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Clay courts have been the favourite surface of a lot of players for a long time. The very nature of Tennis played on Clay courts is attractive players.READ MORE
Clay courts have been the favourite surface of a lot of players for a long time. The very nature of Tennis played on Clay courts is attractive to both the players and spectators alike. Long rallies, sliding, heavy topspin and the iconic tapping the shoe to remove dirt. It is all part of the spectacular show on the stage of the red dirt.
What comes to mind when I say “Clay court Tennis”? A nice warm summer afternoon lighting up an outdoor Red court with players standing on either side of the net ready to fight the battle to find the fittest player. Sounds good? Well it all changes when you shift your Clay court Tennis from Mid May to Late September. Read on to find out how.
The characteristic high bounce and topspin of the surface is affected largely by the weather conditions. A warm and dry day produces this effect thereby making it easier for the defensive baseliners to dominate play. When the weather changes to cold and damp, the story takes a complete U-turn and becomes a difficult experience for the Nadal-esque players.
The effects of cold and dampness on the surface are significant. While the bounce of the balls becomes much lower than even hard courts, the heaviness of the clay and the water content in the air make it very difficult for the ball to travel at the speed and spin intended by the 4000 RPM forehand ripping sleeveless t-shirt bicep showing… okay that’s just Rafa. But you get my point.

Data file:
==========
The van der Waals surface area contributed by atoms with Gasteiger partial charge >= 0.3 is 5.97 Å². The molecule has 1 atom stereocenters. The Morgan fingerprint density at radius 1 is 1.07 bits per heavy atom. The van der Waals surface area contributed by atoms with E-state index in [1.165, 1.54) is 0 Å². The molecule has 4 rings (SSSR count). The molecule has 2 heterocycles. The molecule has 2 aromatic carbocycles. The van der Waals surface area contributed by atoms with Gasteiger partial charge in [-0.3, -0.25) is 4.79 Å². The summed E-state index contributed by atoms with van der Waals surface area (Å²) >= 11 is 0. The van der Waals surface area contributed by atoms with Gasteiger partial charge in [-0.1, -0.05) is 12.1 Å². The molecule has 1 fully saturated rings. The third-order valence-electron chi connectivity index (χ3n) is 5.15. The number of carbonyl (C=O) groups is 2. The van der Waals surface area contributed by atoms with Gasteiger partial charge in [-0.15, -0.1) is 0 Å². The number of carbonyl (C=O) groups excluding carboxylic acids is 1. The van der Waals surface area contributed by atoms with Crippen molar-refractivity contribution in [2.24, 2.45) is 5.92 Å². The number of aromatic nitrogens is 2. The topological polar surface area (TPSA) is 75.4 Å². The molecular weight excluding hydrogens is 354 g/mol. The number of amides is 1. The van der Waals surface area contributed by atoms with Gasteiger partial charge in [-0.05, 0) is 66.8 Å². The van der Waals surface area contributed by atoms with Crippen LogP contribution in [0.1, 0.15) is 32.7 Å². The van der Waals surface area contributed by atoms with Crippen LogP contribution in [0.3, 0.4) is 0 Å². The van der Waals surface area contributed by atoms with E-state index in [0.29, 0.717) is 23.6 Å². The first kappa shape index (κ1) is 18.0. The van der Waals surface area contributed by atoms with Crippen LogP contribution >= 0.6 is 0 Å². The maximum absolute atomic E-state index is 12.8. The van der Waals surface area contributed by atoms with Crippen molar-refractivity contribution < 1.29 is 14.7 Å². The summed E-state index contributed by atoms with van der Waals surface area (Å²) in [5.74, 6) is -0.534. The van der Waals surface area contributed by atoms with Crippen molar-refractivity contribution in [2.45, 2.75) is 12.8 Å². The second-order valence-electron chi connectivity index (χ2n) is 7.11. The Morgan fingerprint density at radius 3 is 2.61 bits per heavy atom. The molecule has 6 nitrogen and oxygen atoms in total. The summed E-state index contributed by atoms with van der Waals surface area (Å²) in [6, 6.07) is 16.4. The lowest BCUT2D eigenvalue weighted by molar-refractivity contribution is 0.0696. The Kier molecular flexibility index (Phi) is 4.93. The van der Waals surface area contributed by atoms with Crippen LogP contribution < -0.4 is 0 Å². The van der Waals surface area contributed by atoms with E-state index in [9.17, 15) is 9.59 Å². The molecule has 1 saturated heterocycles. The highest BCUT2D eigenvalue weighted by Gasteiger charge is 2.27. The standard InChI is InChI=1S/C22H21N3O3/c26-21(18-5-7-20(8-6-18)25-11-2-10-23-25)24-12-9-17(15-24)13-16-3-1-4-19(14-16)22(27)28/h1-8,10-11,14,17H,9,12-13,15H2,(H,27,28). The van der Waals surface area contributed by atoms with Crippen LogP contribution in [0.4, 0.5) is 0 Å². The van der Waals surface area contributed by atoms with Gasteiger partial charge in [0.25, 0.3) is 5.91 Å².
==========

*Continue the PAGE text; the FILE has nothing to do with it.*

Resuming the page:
So who exactly enjoys playing in these conditions? Surely not the big hitting aggressive baseliners like Federer or Zverev! Or do they?
This particular condition reverses a lot of factors that affect Tennis on a Clay court. Along with the ball behaving slower and lower, the players too feel the grunt of it. The iconic sliding that we all enjoy watching and doing become a lot more difficult. The moisture on the surface prevents the shoes from sliding and almost creates too much grip for them to slip. This also leads to a difficulty in changing directions and increases the chances of twisting your ankles (imagine NBA style ankle breakers). Drop shots become even more important and so does having good hands at the net.
What does this mean for the everyday player? It simply means that there are some changes that you need to make when your city starts approaching winters.
The new normal has changed a lot of things in our lives. Luckily, the new normal on Clay courts will only last until the summer sun comes along. Enjoy this phase of Tennis while it lasts!
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